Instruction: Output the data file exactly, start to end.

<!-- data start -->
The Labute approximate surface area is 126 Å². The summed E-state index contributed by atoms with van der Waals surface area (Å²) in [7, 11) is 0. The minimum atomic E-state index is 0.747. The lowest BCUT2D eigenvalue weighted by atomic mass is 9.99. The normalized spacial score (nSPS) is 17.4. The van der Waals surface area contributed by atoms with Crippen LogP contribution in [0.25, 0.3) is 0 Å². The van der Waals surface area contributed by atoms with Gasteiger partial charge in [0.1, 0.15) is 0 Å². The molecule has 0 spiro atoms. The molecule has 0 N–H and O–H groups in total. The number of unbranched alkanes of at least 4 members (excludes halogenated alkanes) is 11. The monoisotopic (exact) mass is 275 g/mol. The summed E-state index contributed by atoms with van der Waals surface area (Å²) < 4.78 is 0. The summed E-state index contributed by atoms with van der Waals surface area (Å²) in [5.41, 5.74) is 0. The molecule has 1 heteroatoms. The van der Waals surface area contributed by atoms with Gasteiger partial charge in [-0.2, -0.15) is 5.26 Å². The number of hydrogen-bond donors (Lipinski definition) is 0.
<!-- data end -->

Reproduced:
The Labute approximate surface area is 126 Å². The summed E-state index contributed by atoms with van der Waals surface area (Å²) in [7, 11) is 0. The minimum atomic E-state index is 0.747. The lowest BCUT2D eigenvalue weighted by atomic mass is 9.99. The normalized spacial score (nSPS) is 17.4. The van der Waals surface area contributed by atoms with Crippen LogP contribution in [0.25, 0.3) is 0 Å². The van der Waals surface area contributed by atoms with Gasteiger partial charge in [0.1, 0.15) is 0 Å². The molecule has 0 spiro atoms. The molecule has 0 N–H and O–H groups in total. The number of unbranched alkanes of at least 4 members (excludes halogenated alkanes) is 11. The monoisotopic (exact) mass is 275 g/mol. The summed E-state index contributed by atoms with van der Waals surface area (Å²) < 4.78 is 0. The summed E-state index contributed by atoms with van der Waals surface area (Å²) in [5.41, 5.74) is 0. The molecule has 1 heteroatoms. The van der Waals surface area contributed by atoms with Gasteiger partial charge in [-0.2, -0.15) is 5.26 Å². The number of hydrogen-bond donors (Lipinski definition) is 0.